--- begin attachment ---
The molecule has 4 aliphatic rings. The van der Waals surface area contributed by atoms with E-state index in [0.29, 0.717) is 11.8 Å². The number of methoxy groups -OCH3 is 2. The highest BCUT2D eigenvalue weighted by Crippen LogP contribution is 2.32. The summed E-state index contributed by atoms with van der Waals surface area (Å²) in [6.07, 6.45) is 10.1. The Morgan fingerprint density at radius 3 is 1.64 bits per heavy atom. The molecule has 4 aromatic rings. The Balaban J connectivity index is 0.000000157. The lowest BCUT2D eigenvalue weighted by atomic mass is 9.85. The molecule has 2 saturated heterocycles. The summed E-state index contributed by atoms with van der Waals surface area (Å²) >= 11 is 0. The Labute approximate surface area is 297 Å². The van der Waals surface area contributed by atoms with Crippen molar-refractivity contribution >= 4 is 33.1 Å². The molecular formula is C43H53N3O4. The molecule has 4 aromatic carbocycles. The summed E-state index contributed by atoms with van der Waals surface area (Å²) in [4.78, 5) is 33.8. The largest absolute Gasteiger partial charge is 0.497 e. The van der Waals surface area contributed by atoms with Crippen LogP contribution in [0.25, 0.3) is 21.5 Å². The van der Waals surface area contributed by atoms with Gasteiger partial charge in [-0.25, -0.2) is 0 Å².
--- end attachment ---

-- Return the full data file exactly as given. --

The molecule has 4 aliphatic rings. The van der Waals surface area contributed by atoms with E-state index in [0.29, 0.717) is 11.8 Å². The number of methoxy groups -OCH3 is 2. The highest BCUT2D eigenvalue weighted by Crippen LogP contribution is 2.32. The summed E-state index contributed by atoms with van der Waals surface area (Å²) in [6.07, 6.45) is 10.1. The Morgan fingerprint density at radius 3 is 1.64 bits per heavy atom. The molecule has 4 aromatic rings. The Balaban J connectivity index is 0.000000157. The lowest BCUT2D eigenvalue weighted by atomic mass is 9.85. The molecule has 2 saturated heterocycles. The summed E-state index contributed by atoms with van der Waals surface area (Å²) >= 11 is 0. The Labute approximate surface area is 297 Å². The van der Waals surface area contributed by atoms with Crippen molar-refractivity contribution >= 4 is 33.1 Å². The molecular formula is C43H53N3O4. The molecule has 4 aromatic carbocycles. The summed E-state index contributed by atoms with van der Waals surface area (Å²) in [4.78, 5) is 33.8. The largest absolute Gasteiger partial charge is 0.497 e. The van der Waals surface area contributed by atoms with Crippen LogP contribution in [0.25, 0.3) is 21.5 Å². The van der Waals surface area contributed by atoms with Gasteiger partial charge in [-0.25, -0.2) is 0 Å².